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submitted by meningitis(310),

When standing up, the body normally activates sympathetic system to avoid orthostatic hypotension.

But since there is now an additive effect of the pheochromocytoma adrenergics, it will lead to a hypertension

(i.e: Double vasoconstriction = Pheo adrenergics + Sympathetic system)

sympathetikey  Brilliant. +3  
medschul  Would pheo have a normal resting BP though? +1  
meningitis  I was trying to justify these tricky questions but very true medschul.. It shouldn't have normal resting BP. Sometimes it seems these NBME always have a trick up their sleeve. Im getting paranoid lol +  
nala_ula  The reason why the patient probably has normal HTN is because Pheochromocytoma has symptoms that occurs in "spells" - they come and go. Apparently in that moment, when the physician is examining her, she doesn't have the HTN, but like @meningitis explained, so many adrenergic hormones around leads to double the vasoconstriction when the patient stands up. +6  
meningitis  Thank you @nala_ula for your contribution! Really filled in the gap Iwas missing. +1  
nala_ula  No problem! Thank you for all your contributions throughout this page! +1  
mjmejora  I thought the pheochromocytoma was getting squeezed during sitting and releasing the epinephrine then. kinda like how it can happen during manipulation during surgery. Got it right for sorta wrong reasons then oh well. +  
llamastep1  When she sits in the examination table there would be a normal activation of the sympathetic system from the stress of getting examined which is amplified by the pheo. Cheers. +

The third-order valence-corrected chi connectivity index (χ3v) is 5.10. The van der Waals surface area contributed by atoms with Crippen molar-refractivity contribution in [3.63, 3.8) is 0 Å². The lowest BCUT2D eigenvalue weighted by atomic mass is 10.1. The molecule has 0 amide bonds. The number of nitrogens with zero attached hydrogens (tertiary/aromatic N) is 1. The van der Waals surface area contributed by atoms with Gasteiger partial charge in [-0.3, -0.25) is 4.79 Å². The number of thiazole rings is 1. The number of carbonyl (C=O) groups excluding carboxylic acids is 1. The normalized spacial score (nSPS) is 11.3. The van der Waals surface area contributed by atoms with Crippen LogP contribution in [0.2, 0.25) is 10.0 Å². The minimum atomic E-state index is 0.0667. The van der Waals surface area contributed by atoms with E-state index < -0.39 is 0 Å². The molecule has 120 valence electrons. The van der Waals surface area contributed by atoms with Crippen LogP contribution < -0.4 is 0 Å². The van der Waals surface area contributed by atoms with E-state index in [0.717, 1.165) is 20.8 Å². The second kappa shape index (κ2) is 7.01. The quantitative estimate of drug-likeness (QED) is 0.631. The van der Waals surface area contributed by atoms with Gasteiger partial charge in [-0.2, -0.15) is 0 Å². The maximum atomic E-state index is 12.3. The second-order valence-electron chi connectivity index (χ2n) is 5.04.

sammyj98  UpToDate: Approximately one-half have paroxysmal hypertension; most of the rest have either primary hypertension (formerly called "essential" hypertension) or normal blood pressure. +  
hello_planet  FA 2019 pg. 336 +  


submitted by famylife(61),

This is strep pneumo, which has alpha hemolysis (green)

breis  How is this differentiated from Strep Virdans which is Optochin Resistant? Because Strep Pneumo would also be inhibited by optochin* +  
mjmejora  its strep viridans. Strep viridans has a "protected chin mask" and strep pneumo is "exposed" in the sketchy. +3  


submitted by seagull(840),

https://en.wikipedia.org/wiki/Blastomycosis#/media/File:Blastomyces_dermatitidis_GMS.jpeg

I believe this is actually disseminated Blastomyces due to the "Broad Based Budding" as seen in the picture.

seagull  However, given the stain and some of the features I now see that this is most likely Crypto. THey like similar. my bad +11  
mjmejora  oh what a catch! I also thought this was Blasto until you explained otherwise +  
drmohandes  Blasto = broad-based budding, the two 'circles' look equal in size. Crypto = narrow-based -unequal- budding. +5  
paperbackwriter  ^ I would disagree a little bit. "Broad based" and "narrow based" refer to how smushed the circles are. So narrow based is when the membrane bit they're sharing is small, and broad based is when they share a lot of membrane. So if just pinching off --> crypto, if they look stuck/have a flat membrane between them --> blasto +1  


submitted by neonem(451),

NRTIs are the main HIV therapy drug that can cause bone marrow suppression (not as common with NNRTIs). This class includes zidovudine, didanosine, emtricitabine, lamivudine, stavudine, abacavir. Zidovudine is most known for this side effect.